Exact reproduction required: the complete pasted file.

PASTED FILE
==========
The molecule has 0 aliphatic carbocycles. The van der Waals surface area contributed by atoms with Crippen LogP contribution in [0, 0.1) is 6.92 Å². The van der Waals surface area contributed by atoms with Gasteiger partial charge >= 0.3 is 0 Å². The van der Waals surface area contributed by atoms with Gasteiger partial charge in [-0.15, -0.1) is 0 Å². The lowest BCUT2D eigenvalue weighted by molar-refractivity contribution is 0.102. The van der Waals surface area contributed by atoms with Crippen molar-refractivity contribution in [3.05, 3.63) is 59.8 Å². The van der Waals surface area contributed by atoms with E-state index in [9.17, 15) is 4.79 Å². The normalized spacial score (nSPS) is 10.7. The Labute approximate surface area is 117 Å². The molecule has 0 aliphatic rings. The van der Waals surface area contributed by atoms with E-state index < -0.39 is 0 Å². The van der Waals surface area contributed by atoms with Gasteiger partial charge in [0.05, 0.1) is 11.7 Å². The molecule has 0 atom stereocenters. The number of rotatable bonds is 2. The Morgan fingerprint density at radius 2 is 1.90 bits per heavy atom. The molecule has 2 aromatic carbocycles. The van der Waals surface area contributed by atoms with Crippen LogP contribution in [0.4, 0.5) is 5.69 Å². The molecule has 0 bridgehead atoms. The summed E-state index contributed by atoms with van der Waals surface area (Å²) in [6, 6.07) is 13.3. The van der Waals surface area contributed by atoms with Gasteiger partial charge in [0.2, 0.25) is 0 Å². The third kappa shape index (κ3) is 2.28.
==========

The molecule has 0 aliphatic carbocycles. The van der Waals surface area contributed by atoms with Crippen LogP contribution in [0, 0.1) is 6.92 Å². The van der Waals surface area contributed by atoms with Gasteiger partial charge >= 0.3 is 0 Å². The van der Waals surface area contributed by atoms with Gasteiger partial charge in [-0.15, -0.1) is 0 Å². The lowest BCUT2D eigenvalue weighted by molar-refractivity contribution is 0.102. The van der Waals surface area contributed by atoms with Crippen molar-refractivity contribution in [3.05, 3.63) is 59.8 Å². The van der Waals surface area contributed by atoms with E-state index in [9.17, 15) is 4.79 Å². The normalized spacial score (nSPS) is 10.7. The Labute approximate surface area is 117 Å². The molecule has 0 aliphatic rings. The van der Waals surface area contributed by atoms with E-state index < -0.39 is 0 Å². The van der Waals surface area contributed by atoms with Gasteiger partial charge in [0.05, 0.1) is 11.7 Å². The molecule has 0 atom stereocenters. The number of rotatable bonds is 2. The Morgan fingerprint density at radius 2 is 1.90 bits per heavy atom. The molecule has 2 aromatic carbocycles. The van der Waals surface area contributed by atoms with Crippen LogP contribution in [0.4, 0.5) is 5.69 Å². The molecule has 0 bridgehead atoms. The summed E-state index contributed by atoms with van der Waals surface area (Å²) in [6, 6.07) is 13.3. The van der Waals surface area contributed by atoms with Gasteiger partial charge in [0.2, 0.25) is 0 Å². The third kappa shape index (κ3) is 2.28.